[T]he third big change, which came along with the other two: the legalization of usury....[I]t became the law of the land: the old, state-mandated top rates of 9 percent or so were gone; now...there were no effective caps on what the big national banks could charge credit-card holders. Now we’re all shoveling billions into the banks, and there’s no way working people who can’t get a raise will ever climb out of debt. [...]
Because interest rates were so high, the banks no longer wanted borrowers with good moral character. Look at the way lending has changed just since the time I was in law school in the early 1970s. Even then, the mantra of my teachers in contracts and commercial paper was: “The loan must be repaid!” I have a friend, a professor, who still quotes that refrain. But it’s out of date. At interest rates of 25 percent, or 50 percent, or 500 percent, lenders don’t really want the loan to be repaid — they want us to be irresponsible, or at least to have a certain amount of bad character.
If he could charge 35 percent, [a banker] might not necessarily think, “The loan must be repaid” — at least not right away. And if he can charge 200 percent, he actually may not want the loan ever to be repaid. I had a retired schoolteacher in my office the other day whose husband is deep into Alzheimer’s. The two had taken a loan for $1,700, somehow managed to pay back $3,000, and still they had not even begun to pay off the principal. That’s not uncommon... [...]
It may be hard to grasp how the dismantling of usury laws might lead to the loss of our industrial base. But it’s true: it led to the loss of our best middle-class jobs. Here’s a little primer on how it happened.
First, thanks to the uncapping of interest rates, we shifted capital into the financial sector, with its relatively high returns. Second, as we shifted capital out of globally competitive manufacturing, we ran bigger trade deficits. Third, as we ran bigger trade deficits, we required bigger inflows of foreign capital. We had “cheap money” flooding in from China, Saudi Arabia, and even the Fourth World. May God forgive us — we even had capital coming in from Honduras. Fourth, the banks got even more money, and they didn’t even consider putting it back into manufacturing. They stuffed it into derivatives and other forms of gambling, because that’s the kind of thing that got the “normal” big return; i.e., not 5 percent but 35 percent or even more.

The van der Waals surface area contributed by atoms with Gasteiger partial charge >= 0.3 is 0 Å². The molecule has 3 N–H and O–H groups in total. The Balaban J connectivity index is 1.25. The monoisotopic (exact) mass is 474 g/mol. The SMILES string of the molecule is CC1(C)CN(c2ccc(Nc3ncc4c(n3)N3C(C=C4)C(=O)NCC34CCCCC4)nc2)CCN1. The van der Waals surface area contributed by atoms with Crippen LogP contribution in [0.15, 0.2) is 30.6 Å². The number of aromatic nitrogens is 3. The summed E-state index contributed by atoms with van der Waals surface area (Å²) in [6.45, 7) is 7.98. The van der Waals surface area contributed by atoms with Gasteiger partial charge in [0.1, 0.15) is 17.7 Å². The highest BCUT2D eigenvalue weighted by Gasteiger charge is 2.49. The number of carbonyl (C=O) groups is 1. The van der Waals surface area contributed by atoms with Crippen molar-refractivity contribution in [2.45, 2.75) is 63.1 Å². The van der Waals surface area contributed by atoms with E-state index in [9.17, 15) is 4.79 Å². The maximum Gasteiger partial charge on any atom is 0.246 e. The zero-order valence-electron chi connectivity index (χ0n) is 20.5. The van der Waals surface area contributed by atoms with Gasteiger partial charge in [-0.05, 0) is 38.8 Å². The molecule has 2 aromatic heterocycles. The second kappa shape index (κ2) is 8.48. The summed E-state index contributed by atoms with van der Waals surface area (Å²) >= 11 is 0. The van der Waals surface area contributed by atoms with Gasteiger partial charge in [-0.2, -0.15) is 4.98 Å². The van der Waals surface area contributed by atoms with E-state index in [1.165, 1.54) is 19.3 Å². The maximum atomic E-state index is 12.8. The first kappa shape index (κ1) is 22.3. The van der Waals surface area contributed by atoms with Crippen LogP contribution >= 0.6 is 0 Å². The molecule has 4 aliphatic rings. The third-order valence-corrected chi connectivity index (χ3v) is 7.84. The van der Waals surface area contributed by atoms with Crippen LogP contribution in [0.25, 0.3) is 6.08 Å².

Go back to the top and repeat the sequence. It was what scientists call an autocatalytic reaction. It just kept going. All of that cheap money would have been a good thing if it had gone into manufacturing. But it didn’t. The capital inflows from the big trade deficits couldn’t go into manufacturing because the returns in banking were just too high. And because this autocatalytic reaction kept going — as long as there was the imbalance between finance and industry — the system could not readjust or stabilize. The bigger the deficit, the bigger the capital inflow; and the bigger the capital inflow, the bigger the financial sector became; and the bigger the financial sector became (relative to manufacturing), the bigger the trade deficit became.
And meanwhile, we lost more and more skill-based jobs. Oh, we had jobs, and even jobs that required college and postgraduate educations. But we stopped being skill-based workers. We became “knowledge workers,” dependent on the financial sector. And knowledge workers, unlike skill-based workers, don’t have the bargaining power to get higher wages out of rising productivity. What can they withhold? They can’t withhold knowledge. And since they have nothing to withhold, it’s much trickier for knowledge-based workers to get a higher wage. And if there are fewer skill-based workers, it becomes harder to raise wages in general. And if it’s harder to raise wages, then more of us go into debt. [...]
[W]ith no cap, with no limit on the bloat, the financial sector faces the same problem as manufacturing — especially now that it has managed to extract all of the value from manufacturing. That is, the financial sector constantly needs new “products.” So we came up with more derivatives. We had always had futures, but now we had futures about futures. We have long had futures on the weather; for example, there is a weather index. But now we have futures on the weather futures. These are the “products,” not widgets, etc., that our form of financial capitalism makes. This is what our country makes now: new products on which to place our bets. After the dot-com bust, we lost even our taste for investing in high tech. But we missed those dot-com profits, and so we turned our powers of invention to the bubbles themselves. We invented bigger and better pumps, in the form of new financial products. [...]